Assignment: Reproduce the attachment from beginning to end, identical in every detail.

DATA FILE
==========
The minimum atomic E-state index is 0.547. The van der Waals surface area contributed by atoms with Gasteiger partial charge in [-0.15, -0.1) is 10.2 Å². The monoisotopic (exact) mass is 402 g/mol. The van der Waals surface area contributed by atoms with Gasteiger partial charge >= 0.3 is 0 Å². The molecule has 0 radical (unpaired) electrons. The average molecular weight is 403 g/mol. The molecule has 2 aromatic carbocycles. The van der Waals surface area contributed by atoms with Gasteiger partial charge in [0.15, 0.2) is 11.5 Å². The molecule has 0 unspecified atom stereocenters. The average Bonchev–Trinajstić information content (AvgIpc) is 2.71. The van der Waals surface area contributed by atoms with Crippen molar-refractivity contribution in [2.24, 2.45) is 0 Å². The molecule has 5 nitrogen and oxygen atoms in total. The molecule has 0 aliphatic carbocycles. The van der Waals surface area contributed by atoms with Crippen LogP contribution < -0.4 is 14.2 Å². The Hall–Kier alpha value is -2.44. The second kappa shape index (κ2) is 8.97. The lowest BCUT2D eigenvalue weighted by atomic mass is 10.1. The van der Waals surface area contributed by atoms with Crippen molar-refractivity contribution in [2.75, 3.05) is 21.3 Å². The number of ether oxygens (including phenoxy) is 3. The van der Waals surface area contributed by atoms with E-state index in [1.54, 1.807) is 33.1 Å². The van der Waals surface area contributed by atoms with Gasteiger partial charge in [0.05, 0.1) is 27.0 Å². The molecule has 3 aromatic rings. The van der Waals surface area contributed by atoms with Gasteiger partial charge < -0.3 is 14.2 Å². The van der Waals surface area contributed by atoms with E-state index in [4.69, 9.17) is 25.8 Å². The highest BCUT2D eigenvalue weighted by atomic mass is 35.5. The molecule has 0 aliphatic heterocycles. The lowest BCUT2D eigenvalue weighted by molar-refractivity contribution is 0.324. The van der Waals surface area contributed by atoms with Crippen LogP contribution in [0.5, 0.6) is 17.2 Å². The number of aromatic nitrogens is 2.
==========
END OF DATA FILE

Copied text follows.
The minimum atomic E-state index is 0.547. The van der Waals surface area contributed by atoms with Gasteiger partial charge in [-0.15, -0.1) is 10.2 Å². The monoisotopic (exact) mass is 402 g/mol. The van der Waals surface area contributed by atoms with Gasteiger partial charge >= 0.3 is 0 Å². The molecule has 0 radical (unpaired) electrons. The average molecular weight is 403 g/mol. The molecule has 2 aromatic carbocycles. The van der Waals surface area contributed by atoms with Gasteiger partial charge in [0.15, 0.2) is 11.5 Å². The molecule has 0 unspecified atom stereocenters. The average Bonchev–Trinajstić information content (AvgIpc) is 2.71. The van der Waals surface area contributed by atoms with Crippen molar-refractivity contribution in [2.24, 2.45) is 0 Å². The molecule has 5 nitrogen and oxygen atoms in total. The molecule has 0 aliphatic carbocycles. The van der Waals surface area contributed by atoms with Crippen LogP contribution < -0.4 is 14.2 Å². The Hall–Kier alpha value is -2.44. The second kappa shape index (κ2) is 8.97. The lowest BCUT2D eigenvalue weighted by atomic mass is 10.1. The van der Waals surface area contributed by atoms with Crippen molar-refractivity contribution in [2.75, 3.05) is 21.3 Å². The number of ether oxygens (including phenoxy) is 3. The van der Waals surface area contributed by atoms with E-state index in [1.54, 1.807) is 33.1 Å². The van der Waals surface area contributed by atoms with Gasteiger partial charge in [0.05, 0.1) is 27.0 Å². The molecule has 3 aromatic rings. The van der Waals surface area contributed by atoms with Gasteiger partial charge < -0.3 is 14.2 Å². The van der Waals surface area contributed by atoms with E-state index in [4.69, 9.17) is 25.8 Å². The highest BCUT2D eigenvalue weighted by atomic mass is 35.5. The molecule has 0 aliphatic heterocycles. The lowest BCUT2D eigenvalue weighted by molar-refractivity contribution is 0.324. The van der Waals surface area contributed by atoms with Crippen LogP contribution in [0.5, 0.6) is 17.2 Å². The number of aromatic nitrogens is 2.